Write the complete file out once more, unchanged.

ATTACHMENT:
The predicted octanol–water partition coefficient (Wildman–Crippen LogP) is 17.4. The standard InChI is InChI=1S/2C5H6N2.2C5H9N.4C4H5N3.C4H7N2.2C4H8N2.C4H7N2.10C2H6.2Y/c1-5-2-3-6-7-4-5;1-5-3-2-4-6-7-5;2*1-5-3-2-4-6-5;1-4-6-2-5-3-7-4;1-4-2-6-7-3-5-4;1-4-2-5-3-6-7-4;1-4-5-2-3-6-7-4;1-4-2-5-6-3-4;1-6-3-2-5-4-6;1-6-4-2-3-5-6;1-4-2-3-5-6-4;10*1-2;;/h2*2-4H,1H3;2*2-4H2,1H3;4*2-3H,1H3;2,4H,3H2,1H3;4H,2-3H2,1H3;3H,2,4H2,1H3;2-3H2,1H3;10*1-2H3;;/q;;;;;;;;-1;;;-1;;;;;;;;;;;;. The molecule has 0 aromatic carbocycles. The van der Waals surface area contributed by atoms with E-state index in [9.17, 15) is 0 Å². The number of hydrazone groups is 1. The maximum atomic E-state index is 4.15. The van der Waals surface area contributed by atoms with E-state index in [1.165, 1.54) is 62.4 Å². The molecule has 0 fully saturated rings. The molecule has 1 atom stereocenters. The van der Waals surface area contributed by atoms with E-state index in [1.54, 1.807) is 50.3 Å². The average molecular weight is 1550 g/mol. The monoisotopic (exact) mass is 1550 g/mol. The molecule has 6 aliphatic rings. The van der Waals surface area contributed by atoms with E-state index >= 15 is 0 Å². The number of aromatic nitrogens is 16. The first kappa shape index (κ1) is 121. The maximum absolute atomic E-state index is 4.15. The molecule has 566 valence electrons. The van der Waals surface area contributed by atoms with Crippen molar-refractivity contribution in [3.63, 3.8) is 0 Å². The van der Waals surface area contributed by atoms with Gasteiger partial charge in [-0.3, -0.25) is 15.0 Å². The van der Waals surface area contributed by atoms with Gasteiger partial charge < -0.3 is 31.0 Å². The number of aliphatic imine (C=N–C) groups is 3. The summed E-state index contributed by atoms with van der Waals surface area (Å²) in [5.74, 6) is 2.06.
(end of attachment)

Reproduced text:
The predicted octanol–water partition coefficient (Wildman–Crippen LogP) is 17.4. The standard InChI is InChI=1S/2C5H6N2.2C5H9N.4C4H5N3.C4H7N2.2C4H8N2.C4H7N2.10C2H6.2Y/c1-5-2-3-6-7-4-5;1-5-3-2-4-6-7-5;2*1-5-3-2-4-6-5;1-4-6-2-5-3-7-4;1-4-2-6-7-3-5-4;1-4-2-5-3-6-7-4;1-4-5-2-3-6-7-4;1-4-2-5-6-3-4;1-6-3-2-5-4-6;1-6-4-2-3-5-6;1-4-2-3-5-6-4;10*1-2;;/h2*2-4H,1H3;2*2-4H2,1H3;4*2-3H,1H3;2,4H,3H2,1H3;4H,2-3H2,1H3;3H,2,4H2,1H3;2-3H2,1H3;10*1-2H3;;/q;;;;;;;;-1;;;-1;;;;;;;;;;;;. The molecule has 0 aromatic carbocycles. The van der Waals surface area contributed by atoms with E-state index in [9.17, 15) is 0 Å². The number of hydrazone groups is 1. The maximum atomic E-state index is 4.15. The van der Waals surface area contributed by atoms with E-state index in [1.165, 1.54) is 62.4 Å². The molecule has 0 fully saturated rings. The molecule has 1 atom stereocenters. The van der Waals surface area contributed by atoms with E-state index in [1.54, 1.807) is 50.3 Å². The average molecular weight is 1550 g/mol. The monoisotopic (exact) mass is 1550 g/mol. The molecule has 6 aliphatic rings. The van der Waals surface area contributed by atoms with E-state index >= 15 is 0 Å². The number of aromatic nitrogens is 16. The first kappa shape index (κ1) is 121. The maximum absolute atomic E-state index is 4.15. The molecule has 566 valence electrons. The van der Waals surface area contributed by atoms with Crippen molar-refractivity contribution in [3.63, 3.8) is 0 Å². The van der Waals surface area contributed by atoms with Gasteiger partial charge in [-0.3, -0.25) is 15.0 Å². The van der Waals surface area contributed by atoms with Gasteiger partial charge < -0.3 is 31.0 Å². The number of aliphatic imine (C=N–C) groups is 3. The summed E-state index contributed by atoms with van der Waals surface area (Å²) in [5.74, 6) is 2.06.